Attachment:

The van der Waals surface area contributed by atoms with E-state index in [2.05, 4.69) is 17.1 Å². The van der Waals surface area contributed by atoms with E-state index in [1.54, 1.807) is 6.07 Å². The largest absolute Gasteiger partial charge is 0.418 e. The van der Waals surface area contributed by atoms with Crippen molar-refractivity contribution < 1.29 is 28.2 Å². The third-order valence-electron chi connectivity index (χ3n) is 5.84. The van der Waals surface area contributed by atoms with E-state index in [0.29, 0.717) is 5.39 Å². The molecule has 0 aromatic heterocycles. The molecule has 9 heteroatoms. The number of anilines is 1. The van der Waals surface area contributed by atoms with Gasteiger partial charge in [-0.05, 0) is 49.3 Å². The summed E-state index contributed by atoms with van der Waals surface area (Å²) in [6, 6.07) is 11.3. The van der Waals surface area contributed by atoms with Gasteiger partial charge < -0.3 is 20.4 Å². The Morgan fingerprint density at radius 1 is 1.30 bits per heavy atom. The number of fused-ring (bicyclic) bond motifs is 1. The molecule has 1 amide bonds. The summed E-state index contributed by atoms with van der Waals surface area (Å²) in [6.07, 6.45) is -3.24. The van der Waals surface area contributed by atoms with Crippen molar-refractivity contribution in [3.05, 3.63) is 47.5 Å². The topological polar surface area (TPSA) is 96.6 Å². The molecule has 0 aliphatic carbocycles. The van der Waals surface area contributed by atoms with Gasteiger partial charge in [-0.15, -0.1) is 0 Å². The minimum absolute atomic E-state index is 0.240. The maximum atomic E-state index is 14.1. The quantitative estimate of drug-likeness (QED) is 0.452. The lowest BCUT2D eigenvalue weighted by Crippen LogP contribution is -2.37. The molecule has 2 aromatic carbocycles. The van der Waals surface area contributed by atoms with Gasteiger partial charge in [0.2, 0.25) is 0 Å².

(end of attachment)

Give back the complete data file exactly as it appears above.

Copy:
The van der Waals surface area contributed by atoms with E-state index in [2.05, 4.69) is 17.1 Å². The van der Waals surface area contributed by atoms with E-state index in [1.54, 1.807) is 6.07 Å². The largest absolute Gasteiger partial charge is 0.418 e. The van der Waals surface area contributed by atoms with Crippen molar-refractivity contribution < 1.29 is 28.2 Å². The third-order valence-electron chi connectivity index (χ3n) is 5.84. The van der Waals surface area contributed by atoms with E-state index in [0.29, 0.717) is 5.39 Å². The molecule has 0 aromatic heterocycles. The molecule has 9 heteroatoms. The number of anilines is 1. The van der Waals surface area contributed by atoms with Gasteiger partial charge in [-0.05, 0) is 49.3 Å². The summed E-state index contributed by atoms with van der Waals surface area (Å²) in [6, 6.07) is 11.3. The van der Waals surface area contributed by atoms with Gasteiger partial charge < -0.3 is 20.4 Å². The Morgan fingerprint density at radius 1 is 1.30 bits per heavy atom. The number of fused-ring (bicyclic) bond motifs is 1. The molecule has 1 amide bonds. The summed E-state index contributed by atoms with van der Waals surface area (Å²) in [6.07, 6.45) is -3.24. The van der Waals surface area contributed by atoms with Crippen molar-refractivity contribution in [3.05, 3.63) is 47.5 Å². The topological polar surface area (TPSA) is 96.6 Å². The molecule has 0 aliphatic carbocycles. The van der Waals surface area contributed by atoms with Gasteiger partial charge in [-0.15, -0.1) is 0 Å². The minimum absolute atomic E-state index is 0.240. The maximum atomic E-state index is 14.1. The quantitative estimate of drug-likeness (QED) is 0.452. The lowest BCUT2D eigenvalue weighted by Crippen LogP contribution is -2.37. The molecule has 2 aromatic carbocycles. The van der Waals surface area contributed by atoms with Gasteiger partial charge in [0.2, 0.25) is 0 Å².